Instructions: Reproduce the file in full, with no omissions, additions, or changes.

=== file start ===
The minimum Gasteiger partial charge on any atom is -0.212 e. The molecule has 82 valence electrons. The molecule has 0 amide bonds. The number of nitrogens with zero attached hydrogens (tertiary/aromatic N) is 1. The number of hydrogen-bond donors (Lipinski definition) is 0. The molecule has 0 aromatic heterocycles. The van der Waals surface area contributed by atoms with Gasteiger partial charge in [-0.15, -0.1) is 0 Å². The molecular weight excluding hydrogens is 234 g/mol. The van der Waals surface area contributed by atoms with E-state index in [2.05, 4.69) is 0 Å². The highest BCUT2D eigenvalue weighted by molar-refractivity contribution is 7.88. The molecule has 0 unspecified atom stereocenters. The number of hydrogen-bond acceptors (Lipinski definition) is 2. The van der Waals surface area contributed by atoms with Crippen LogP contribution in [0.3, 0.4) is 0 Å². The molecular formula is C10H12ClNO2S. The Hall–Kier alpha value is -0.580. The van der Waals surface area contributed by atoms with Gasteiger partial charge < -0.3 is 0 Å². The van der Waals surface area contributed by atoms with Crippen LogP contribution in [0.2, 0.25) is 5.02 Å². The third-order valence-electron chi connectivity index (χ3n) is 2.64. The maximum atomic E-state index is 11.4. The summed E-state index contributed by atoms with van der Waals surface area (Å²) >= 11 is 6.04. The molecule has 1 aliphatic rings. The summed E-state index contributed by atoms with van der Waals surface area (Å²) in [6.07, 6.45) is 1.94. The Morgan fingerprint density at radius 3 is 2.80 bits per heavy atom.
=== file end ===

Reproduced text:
The minimum Gasteiger partial charge on any atom is -0.212 e. The molecule has 82 valence electrons. The molecule has 0 amide bonds. The number of nitrogens with zero attached hydrogens (tertiary/aromatic N) is 1. The number of hydrogen-bond donors (Lipinski definition) is 0. The molecule has 0 aromatic heterocycles. The van der Waals surface area contributed by atoms with Gasteiger partial charge in [-0.15, -0.1) is 0 Å². The molecular weight excluding hydrogens is 234 g/mol. The van der Waals surface area contributed by atoms with E-state index in [2.05, 4.69) is 0 Å². The highest BCUT2D eigenvalue weighted by molar-refractivity contribution is 7.88. The molecule has 0 unspecified atom stereocenters. The number of hydrogen-bond acceptors (Lipinski definition) is 2. The van der Waals surface area contributed by atoms with Crippen LogP contribution in [0.3, 0.4) is 0 Å². The molecular formula is C10H12ClNO2S. The Hall–Kier alpha value is -0.580. The van der Waals surface area contributed by atoms with Gasteiger partial charge < -0.3 is 0 Å². The van der Waals surface area contributed by atoms with Crippen LogP contribution in [0.2, 0.25) is 5.02 Å². The third-order valence-electron chi connectivity index (χ3n) is 2.64. The maximum atomic E-state index is 11.4. The summed E-state index contributed by atoms with van der Waals surface area (Å²) >= 11 is 6.04. The molecule has 1 aliphatic rings. The summed E-state index contributed by atoms with van der Waals surface area (Å²) in [6.07, 6.45) is 1.94. The Morgan fingerprint density at radius 3 is 2.80 bits per heavy atom.